Certain Songs #1184: The Modern Lovers – “Roadrunner”

Album: The Modern Lovers
Year: 1976

1, 2, 3, 4, 5, 6!

One of the most joyous, primal songs ever recorded, “Roadrunner” by The Modern Lovers is a serious contender for The Greatest Rock ‘n’ Roll Song ever, full stop. I’ve listened to it and loved countless times. Weirdly enough, though, that Modern Lovers version wasn’t even the first version of “Roadrunner” I heard.

In fact, in the late 1970s “Roadrunner” was one of those songs I read about without actually hearing, one of those songs that you’d read about as a huge influence on punk rock, but nearly impossible to find. In fact, I’m pretty sure the first time I actually heard any version of “Roadrunner” was the Sex Pistols half-homage half-desecration from The Great Rock ‘n’ Swindle, which I bought as an import in spring of 1980. It’s where they start playing “Johnny B. Goode” — the ur-source of Steve Jones’s riffs — but Johnny Rotten realizes he doesn’t know any of the words, so he starts yelling for them to play “Roadrunner,” and when they do, realizes that he doesn’t know any of the words to that one either, and makes a hash of the whole thing.

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Certain Songs #1183: Moby Grape – “I Am Not Willing”

Album: Moby Grape ’69
Year: 1969

On the shortlist of Prettiest Songs Ever Recorded, Cosmic Psychedelic Country Division, “I Am Not Willing” isn’t just the highlight of Moby Grape’s third album, 1969’s Moby Grape ’69 (nice!), but the greatest song they ever wrote, sporting a melody that is both as old and as deep as the mountains, while remaining fresh today as it was 50 years ago.

I mean, after all, I bought the the two-CD Moby Grape Vintage compilation back in 1993 because I wanted to have their classic debut on CD — and they knew it, as the first disc is all Moby Grape plus outtakes and live versions, leaving their other three records to share the second disc — so when “I Am Not Willing” showed up near the end of the second disc, I was completely gobsmacked. How wasn’t I prepared for this?

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Certain Songs #1182: Moby Grape – “Murder in My Heart For The Judge”

Album: Wow
Year: 1968

One of the myths that grew up around Moby Grape was that they made one great, undeniable album, and then didn’t do anything worthwhile after it. That my was dispelled in 1993, when Columbia reissued a two-CD retrospective called Vintage, which simultaneously reinforced the myth — including the debut in its entirety — and dispelled it forever, as there a bunch of great songs on subsequent records.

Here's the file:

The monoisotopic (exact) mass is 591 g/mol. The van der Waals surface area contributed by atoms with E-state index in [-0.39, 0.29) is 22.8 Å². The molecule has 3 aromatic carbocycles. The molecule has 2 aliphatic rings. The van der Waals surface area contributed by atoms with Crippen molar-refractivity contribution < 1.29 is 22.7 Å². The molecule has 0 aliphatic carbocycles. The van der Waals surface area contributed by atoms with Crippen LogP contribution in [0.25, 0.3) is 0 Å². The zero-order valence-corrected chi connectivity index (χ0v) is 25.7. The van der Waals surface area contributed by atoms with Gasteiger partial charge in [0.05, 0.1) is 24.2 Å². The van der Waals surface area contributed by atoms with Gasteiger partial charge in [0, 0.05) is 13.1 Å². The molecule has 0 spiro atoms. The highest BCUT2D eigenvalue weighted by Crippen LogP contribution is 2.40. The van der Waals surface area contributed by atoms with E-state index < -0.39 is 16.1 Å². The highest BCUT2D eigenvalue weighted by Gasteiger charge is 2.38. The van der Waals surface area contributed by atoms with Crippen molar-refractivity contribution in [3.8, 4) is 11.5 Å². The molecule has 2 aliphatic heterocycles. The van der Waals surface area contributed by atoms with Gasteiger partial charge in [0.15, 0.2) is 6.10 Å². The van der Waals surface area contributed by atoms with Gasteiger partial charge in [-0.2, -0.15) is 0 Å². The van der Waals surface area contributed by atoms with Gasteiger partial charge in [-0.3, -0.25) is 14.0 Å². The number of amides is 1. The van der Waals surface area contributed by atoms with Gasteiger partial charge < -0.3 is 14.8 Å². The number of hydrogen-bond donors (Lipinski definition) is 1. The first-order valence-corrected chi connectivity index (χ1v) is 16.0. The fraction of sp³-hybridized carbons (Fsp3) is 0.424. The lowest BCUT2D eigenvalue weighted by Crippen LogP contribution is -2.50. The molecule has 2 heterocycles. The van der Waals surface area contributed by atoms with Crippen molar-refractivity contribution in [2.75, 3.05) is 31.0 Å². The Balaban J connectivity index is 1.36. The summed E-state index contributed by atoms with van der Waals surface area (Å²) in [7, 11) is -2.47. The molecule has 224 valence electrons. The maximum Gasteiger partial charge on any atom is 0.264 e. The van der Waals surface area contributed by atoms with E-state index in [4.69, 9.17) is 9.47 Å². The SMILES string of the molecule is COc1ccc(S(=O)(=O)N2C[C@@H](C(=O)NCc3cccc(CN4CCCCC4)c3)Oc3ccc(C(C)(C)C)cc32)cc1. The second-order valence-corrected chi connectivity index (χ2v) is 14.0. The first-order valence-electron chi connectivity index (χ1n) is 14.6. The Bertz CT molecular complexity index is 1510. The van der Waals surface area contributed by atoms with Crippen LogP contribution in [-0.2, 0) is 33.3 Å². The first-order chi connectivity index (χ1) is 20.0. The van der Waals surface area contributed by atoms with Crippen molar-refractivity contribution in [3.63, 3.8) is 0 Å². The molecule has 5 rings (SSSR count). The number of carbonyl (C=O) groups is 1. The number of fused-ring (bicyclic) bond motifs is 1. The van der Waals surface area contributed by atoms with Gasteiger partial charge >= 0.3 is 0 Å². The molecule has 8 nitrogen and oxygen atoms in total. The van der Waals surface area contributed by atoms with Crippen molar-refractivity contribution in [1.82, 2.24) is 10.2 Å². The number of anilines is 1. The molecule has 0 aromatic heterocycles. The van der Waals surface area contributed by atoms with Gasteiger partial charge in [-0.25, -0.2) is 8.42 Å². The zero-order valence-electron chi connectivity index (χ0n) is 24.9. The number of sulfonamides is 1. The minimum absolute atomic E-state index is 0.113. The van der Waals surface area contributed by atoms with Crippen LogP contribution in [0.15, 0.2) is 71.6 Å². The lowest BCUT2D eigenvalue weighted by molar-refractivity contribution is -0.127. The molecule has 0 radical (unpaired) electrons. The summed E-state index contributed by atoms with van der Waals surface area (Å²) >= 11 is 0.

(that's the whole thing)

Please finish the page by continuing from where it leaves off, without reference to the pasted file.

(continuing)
The problem was, of course, those great songs were spread out among the rest of their career. Nevertheless, Moby Grape produced a couple of sleeper classics, one of which — “Murder in My Heart For The Judge” — wasn’t really much of a sleeper, as it was almost immediately covered by Three Dog Night and Lee Michaels.

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Certain Songs #1181: Moby Grape – “Omaha”

Album: Moby Grape
Year: 1967

The reason that Moby Grape didn’t become the biggest group from the San Francisco scene wasn’t that they were beset by bad management; nor was it that they allowed Columbia to release five singles from the album on the exact same day; nor was it even the silly name. The reason that Moby Grape never became huge was that that they were too talented to be focused.

This was a band with five lead singers and five songwriters. (And three guitarists, when that kind of thing was still uncommon.) And while many of their competitors had more than one singer, those bands usually had a single focal point — a Jerry Garcia or a Grace Slick or a Roger McGuinn — around whom the rest of the band revolved.

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Certain Songs #1180: The Miss Alans – “State of Grace (Fresno, 12-26-2010)”

Video, 2010

And so after Ledger, nothing.

Well, that’s not entirely true: there were the Super 5 Thor records, full of beauty and atmosphere, cool vocals and trippy guitar. But missing the crack rhythm section that put so many Miss Alans songs over. And after the turn of the century, those dried up, as well, as life took over.

So we all grew older and apart, as was to be expected, wrapped up in our individual lives and jobs and families, and the memories of our crazy past got blurrier and probably a little bit sweeter, and new people we met maybe didn’t quite understand some of the stories from our youth we told them, or if they were young, rolled their eyes, and that was the way it was supposed to be.

And then Facebook happened.

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